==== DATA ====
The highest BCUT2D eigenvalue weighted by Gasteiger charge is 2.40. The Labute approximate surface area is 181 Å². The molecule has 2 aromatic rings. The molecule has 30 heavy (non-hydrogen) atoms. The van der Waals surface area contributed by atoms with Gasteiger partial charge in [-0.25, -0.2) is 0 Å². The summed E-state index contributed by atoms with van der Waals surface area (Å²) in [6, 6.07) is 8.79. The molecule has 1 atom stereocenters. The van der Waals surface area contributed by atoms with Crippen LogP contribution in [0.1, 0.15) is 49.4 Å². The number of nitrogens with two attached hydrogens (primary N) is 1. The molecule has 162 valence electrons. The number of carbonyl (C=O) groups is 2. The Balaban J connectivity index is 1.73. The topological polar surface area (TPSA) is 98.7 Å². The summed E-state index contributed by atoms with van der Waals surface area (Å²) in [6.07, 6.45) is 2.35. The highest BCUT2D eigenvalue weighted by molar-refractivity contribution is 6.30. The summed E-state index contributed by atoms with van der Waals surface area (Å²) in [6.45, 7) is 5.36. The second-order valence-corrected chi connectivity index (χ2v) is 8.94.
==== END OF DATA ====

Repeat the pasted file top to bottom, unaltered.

The highest BCUT2D eigenvalue weighted by Gasteiger charge is 2.40. The Labute approximate surface area is 181 Å². The molecule has 2 aromatic rings. The molecule has 30 heavy (non-hydrogen) atoms. The van der Waals surface area contributed by atoms with Gasteiger partial charge in [-0.25, -0.2) is 0 Å². The summed E-state index contributed by atoms with van der Waals surface area (Å²) in [6, 6.07) is 8.79. The molecule has 1 atom stereocenters. The van der Waals surface area contributed by atoms with Crippen LogP contribution in [0.1, 0.15) is 49.4 Å². The number of nitrogens with two attached hydrogens (primary N) is 1. The molecule has 162 valence electrons. The number of carbonyl (C=O) groups is 2. The Balaban J connectivity index is 1.73. The topological polar surface area (TPSA) is 98.7 Å². The summed E-state index contributed by atoms with van der Waals surface area (Å²) in [6.07, 6.45) is 2.35. The highest BCUT2D eigenvalue weighted by molar-refractivity contribution is 6.30. The summed E-state index contributed by atoms with van der Waals surface area (Å²) in [6.45, 7) is 5.36. The second-order valence-corrected chi connectivity index (χ2v) is 8.94.